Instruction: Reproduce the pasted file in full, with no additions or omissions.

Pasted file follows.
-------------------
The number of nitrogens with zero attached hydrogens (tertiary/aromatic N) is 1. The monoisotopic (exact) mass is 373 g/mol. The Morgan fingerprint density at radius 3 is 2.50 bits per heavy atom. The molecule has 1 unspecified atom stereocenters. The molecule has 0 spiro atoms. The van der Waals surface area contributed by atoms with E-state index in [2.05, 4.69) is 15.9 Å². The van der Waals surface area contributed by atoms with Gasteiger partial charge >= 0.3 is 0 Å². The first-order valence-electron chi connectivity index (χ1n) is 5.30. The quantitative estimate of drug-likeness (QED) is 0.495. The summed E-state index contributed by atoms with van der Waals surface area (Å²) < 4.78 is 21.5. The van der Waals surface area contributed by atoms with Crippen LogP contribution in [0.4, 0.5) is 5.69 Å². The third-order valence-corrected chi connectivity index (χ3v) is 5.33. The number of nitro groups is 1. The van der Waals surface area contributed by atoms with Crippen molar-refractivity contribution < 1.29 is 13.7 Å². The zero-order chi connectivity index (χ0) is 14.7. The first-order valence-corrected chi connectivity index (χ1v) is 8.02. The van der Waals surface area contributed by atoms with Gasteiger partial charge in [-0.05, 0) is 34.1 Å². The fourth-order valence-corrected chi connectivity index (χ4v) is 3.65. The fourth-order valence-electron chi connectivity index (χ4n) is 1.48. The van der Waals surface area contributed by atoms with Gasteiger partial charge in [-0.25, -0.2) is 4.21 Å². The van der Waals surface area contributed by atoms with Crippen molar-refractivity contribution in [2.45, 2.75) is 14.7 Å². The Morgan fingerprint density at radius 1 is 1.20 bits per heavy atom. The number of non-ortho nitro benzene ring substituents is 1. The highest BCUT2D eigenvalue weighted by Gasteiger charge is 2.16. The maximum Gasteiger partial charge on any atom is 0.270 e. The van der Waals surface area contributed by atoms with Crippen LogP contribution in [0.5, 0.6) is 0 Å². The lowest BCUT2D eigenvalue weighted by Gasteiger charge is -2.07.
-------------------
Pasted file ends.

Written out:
The number of nitrogens with zero attached hydrogens (tertiary/aromatic N) is 1. The monoisotopic (exact) mass is 373 g/mol. The Morgan fingerprint density at radius 3 is 2.50 bits per heavy atom. The molecule has 1 unspecified atom stereocenters. The molecule has 0 spiro atoms. The van der Waals surface area contributed by atoms with E-state index in [2.05, 4.69) is 15.9 Å². The van der Waals surface area contributed by atoms with Gasteiger partial charge >= 0.3 is 0 Å². The first-order valence-electron chi connectivity index (χ1n) is 5.30. The quantitative estimate of drug-likeness (QED) is 0.495. The summed E-state index contributed by atoms with van der Waals surface area (Å²) < 4.78 is 21.5. The van der Waals surface area contributed by atoms with Crippen LogP contribution in [0.4, 0.5) is 5.69 Å². The third-order valence-corrected chi connectivity index (χ3v) is 5.33. The number of nitro groups is 1. The van der Waals surface area contributed by atoms with Crippen molar-refractivity contribution < 1.29 is 13.7 Å². The zero-order chi connectivity index (χ0) is 14.7. The first-order valence-corrected chi connectivity index (χ1v) is 8.02. The van der Waals surface area contributed by atoms with Gasteiger partial charge in [-0.05, 0) is 34.1 Å². The fourth-order valence-corrected chi connectivity index (χ4v) is 3.65. The fourth-order valence-electron chi connectivity index (χ4n) is 1.48. The van der Waals surface area contributed by atoms with Gasteiger partial charge in [-0.25, -0.2) is 4.21 Å². The van der Waals surface area contributed by atoms with Crippen molar-refractivity contribution in [2.45, 2.75) is 14.7 Å². The Morgan fingerprint density at radius 1 is 1.20 bits per heavy atom. The number of non-ortho nitro benzene ring substituents is 1. The highest BCUT2D eigenvalue weighted by Gasteiger charge is 2.16. The maximum Gasteiger partial charge on any atom is 0.270 e. The van der Waals surface area contributed by atoms with Crippen LogP contribution in [0.5, 0.6) is 0 Å². The lowest BCUT2D eigenvalue weighted by Gasteiger charge is -2.07.